Also, I used to work for a lab as a phleb and I drew blood in nursing homes. Lots of MDs would order blood work on DNR patients who were clearly on their way out at any hour with really low BPs and I drew several of them. Some of them spoke to people "in their sleep" while I drew them.

    And of the ones who were awake and alert, some of them would even tell me that a certain relative had visited them earlier that day or the day before and then when I happened to mention it to the LVN or family in passing they would say that the patient was hallucinating b/c the relative had been dead for years....

    Very interesting subject!
  9. by   nursesaushakat
    While working in a nursing home I cared for a 92 y/o woman who was a DNR. She was very sweet and always spoke kindly to us even when she had to wait on us to answer her call light on busy days. She began losing weight and was getting weak, her family had been in to say their goodbyes. Soon she was unable to take her pain pills and was getting liquid morphine. I was at her bedside the day she died, her breathing was labored and she was looking up at the ceiling whispering. I asked her "what do you see?" She smiled at me, held my hand and said, "you are so good" then she looked back up at the ceiling and said "you are so wonderful" Her respirations decreased and became more shallow and with that she was gone. I will never forget the look in her eyes, she wasn't just looking at the ceiling, she saw something, her eyes did not lie.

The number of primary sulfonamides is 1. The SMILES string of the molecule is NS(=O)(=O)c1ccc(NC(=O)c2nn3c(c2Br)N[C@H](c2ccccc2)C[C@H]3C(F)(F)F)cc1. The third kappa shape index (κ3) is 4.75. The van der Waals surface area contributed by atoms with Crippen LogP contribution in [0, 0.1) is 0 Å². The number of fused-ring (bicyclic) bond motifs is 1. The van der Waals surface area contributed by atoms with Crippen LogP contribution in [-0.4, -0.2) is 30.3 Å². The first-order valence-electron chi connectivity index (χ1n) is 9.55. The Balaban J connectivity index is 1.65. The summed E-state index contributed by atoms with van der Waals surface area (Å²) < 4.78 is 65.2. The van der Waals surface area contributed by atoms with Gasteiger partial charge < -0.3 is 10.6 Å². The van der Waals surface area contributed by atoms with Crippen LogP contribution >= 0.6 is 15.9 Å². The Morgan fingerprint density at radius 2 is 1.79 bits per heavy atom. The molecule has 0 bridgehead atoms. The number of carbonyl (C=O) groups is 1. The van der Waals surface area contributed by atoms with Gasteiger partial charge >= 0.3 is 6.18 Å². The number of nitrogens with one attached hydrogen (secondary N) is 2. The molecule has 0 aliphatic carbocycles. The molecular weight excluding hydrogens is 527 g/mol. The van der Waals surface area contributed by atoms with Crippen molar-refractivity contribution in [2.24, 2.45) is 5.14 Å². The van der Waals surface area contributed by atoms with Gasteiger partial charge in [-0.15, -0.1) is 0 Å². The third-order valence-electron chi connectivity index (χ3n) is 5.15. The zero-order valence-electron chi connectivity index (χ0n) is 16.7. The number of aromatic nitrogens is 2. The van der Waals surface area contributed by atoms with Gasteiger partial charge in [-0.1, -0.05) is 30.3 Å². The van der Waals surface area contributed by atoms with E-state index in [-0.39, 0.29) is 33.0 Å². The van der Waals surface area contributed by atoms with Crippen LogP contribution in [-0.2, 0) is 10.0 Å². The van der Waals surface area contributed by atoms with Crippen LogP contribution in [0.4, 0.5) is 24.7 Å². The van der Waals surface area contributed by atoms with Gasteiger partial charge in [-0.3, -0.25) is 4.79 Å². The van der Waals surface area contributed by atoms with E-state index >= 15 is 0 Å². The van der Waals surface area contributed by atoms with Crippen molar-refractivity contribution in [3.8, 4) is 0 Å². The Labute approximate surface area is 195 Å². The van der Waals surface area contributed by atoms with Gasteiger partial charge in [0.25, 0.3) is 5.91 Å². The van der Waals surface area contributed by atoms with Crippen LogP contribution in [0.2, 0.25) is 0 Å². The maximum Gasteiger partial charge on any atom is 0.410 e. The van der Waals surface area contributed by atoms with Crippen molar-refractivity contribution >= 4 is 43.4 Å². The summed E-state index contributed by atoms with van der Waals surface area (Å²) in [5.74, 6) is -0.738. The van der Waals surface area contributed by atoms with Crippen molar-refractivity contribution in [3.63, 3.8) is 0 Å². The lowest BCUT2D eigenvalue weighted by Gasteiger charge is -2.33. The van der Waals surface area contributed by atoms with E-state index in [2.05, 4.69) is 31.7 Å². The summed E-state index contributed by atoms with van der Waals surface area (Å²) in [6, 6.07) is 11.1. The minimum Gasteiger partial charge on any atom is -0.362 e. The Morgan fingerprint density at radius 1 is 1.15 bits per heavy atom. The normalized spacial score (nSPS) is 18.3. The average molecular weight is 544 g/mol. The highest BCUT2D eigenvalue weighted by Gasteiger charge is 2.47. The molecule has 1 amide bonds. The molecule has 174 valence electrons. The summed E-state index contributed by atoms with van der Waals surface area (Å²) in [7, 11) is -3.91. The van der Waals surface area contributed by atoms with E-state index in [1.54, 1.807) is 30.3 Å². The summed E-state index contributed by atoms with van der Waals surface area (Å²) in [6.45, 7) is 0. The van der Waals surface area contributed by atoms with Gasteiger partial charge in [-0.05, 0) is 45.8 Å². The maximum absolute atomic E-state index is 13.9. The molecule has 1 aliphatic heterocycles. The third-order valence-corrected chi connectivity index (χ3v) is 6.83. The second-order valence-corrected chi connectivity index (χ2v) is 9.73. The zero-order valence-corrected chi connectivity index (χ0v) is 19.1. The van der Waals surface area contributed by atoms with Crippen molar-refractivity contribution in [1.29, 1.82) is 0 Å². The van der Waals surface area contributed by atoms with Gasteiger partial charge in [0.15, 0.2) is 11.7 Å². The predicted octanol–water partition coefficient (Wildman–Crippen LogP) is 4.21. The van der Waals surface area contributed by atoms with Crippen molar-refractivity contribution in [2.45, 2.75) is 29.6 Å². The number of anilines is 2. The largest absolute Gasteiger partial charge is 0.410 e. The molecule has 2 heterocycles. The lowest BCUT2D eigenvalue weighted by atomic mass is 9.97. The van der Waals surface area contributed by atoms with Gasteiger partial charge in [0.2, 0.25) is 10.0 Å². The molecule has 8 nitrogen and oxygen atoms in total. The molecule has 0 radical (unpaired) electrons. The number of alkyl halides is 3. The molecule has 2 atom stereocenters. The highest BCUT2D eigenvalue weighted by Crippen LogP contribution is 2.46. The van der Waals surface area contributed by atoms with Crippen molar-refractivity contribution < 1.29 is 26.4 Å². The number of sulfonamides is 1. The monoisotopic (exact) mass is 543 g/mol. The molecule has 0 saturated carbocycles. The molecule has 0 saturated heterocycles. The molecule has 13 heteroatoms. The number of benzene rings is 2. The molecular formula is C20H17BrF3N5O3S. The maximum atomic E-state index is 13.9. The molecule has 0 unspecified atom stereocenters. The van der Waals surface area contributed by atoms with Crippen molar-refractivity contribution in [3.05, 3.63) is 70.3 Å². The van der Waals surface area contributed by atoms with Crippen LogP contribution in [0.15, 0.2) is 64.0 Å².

10. by   ckinstle
    I work in an opposite environment - in labor and delivery - and so I don't see/experience this in that setting. But, my family is what some called "gifted" and so seeing angels, spirits, guides, etc. is an idea that we're used to

    When it is our time (or nearing) we are greeted by those who have passed before us, and so it isn't uncommon at all for people to see, talk and feel comforted by those on the other-side. The glassy look decribed - is them seeing beyond the veil of what we see with our physical eyes. Some people who are very sensitive, can communicate in this way on a regular basis. My 8 y.o. daughter is like this (as I also was as a child) and so those closest to death, and those who are newly-born (children) are usually very likely to have these clairvoyant abilities.